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Old January 18, 2013, 04:33 PM   #1
s2thalayer
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AK riveting question

Since the scare happened, I bought kits while so many were looking for rifles. Ended up with a Bulgarian 74, Egyptian Maadi, and Hungarian AMD 65. All of which are kits. I found some blank receivers also. In the time I've been waiting for them to ship, I've done quite a bit of research and decided on bolt cutters for the riveting. Seems tothtools makes some great jaws for the cutters that turn out perfect rivets easily. If I can't get my hands on those, I'll just make my own.

However, I suppose they won't work on the trigger guard or the mag catch rivets. I've built several Saigas, so I know the trigger guards on those go on with bolts. I hear the argument against screw builds for AKs is that the screws can shear off under all the pressure. I can't imagine the trigger guard or mag catch is under all that much pressure. I would guess bolts would work just find for that area. Am I right on this?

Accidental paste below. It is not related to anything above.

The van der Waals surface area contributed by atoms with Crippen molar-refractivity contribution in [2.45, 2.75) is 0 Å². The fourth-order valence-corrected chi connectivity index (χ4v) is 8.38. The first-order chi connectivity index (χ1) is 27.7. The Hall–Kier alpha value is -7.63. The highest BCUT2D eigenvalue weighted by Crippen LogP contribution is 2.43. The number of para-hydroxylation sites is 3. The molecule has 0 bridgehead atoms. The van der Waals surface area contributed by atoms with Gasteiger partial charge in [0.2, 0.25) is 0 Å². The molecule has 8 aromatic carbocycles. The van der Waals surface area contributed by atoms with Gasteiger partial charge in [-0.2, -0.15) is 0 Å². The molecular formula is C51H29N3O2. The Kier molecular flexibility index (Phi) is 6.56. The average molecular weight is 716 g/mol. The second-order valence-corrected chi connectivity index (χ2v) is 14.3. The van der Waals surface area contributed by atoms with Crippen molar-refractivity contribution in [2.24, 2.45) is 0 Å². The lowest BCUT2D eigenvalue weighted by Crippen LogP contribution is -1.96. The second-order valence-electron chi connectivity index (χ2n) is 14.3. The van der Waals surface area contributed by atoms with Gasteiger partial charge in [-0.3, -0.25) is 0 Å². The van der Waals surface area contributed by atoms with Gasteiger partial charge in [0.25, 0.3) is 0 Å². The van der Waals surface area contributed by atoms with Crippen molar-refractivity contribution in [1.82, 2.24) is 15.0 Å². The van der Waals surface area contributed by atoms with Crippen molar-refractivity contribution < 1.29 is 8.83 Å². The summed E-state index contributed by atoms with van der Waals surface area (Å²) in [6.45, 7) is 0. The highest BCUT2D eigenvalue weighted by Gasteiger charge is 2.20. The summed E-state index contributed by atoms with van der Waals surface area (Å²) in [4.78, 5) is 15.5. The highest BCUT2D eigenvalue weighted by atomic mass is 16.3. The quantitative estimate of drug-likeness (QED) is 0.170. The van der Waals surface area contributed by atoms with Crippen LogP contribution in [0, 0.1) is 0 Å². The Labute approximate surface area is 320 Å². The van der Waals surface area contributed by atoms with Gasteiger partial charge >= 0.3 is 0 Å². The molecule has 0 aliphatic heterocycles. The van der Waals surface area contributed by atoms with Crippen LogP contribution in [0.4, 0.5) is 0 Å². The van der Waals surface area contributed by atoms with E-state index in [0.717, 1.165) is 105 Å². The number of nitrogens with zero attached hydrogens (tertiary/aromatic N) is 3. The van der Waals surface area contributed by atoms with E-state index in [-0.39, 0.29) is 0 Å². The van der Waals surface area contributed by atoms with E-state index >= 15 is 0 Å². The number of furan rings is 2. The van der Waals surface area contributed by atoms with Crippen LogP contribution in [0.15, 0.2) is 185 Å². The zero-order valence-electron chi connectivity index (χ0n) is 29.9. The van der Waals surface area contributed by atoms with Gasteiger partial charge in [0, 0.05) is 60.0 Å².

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Old January 18, 2013, 07:53 PM   #2
Dfariswheel
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Yes. Button head machine bolts are extremely strong, and have a durable black finish.

Somewhere on the internet a few years ago, someone supposedly "mounted" an AK trunnion in the receiver using tooth picks and fired it, and it stayed put.

I've never heard of screw builds breaking bolts, because a bolt is stronger than most rivets.
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Old January 19, 2013, 01:17 PM   #3
s2thalayer
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Thanks.

I ordered the 3 kits with no idea how to start from a blank receiver. I've done a lot of Saigas though so I figured it can't be too hard.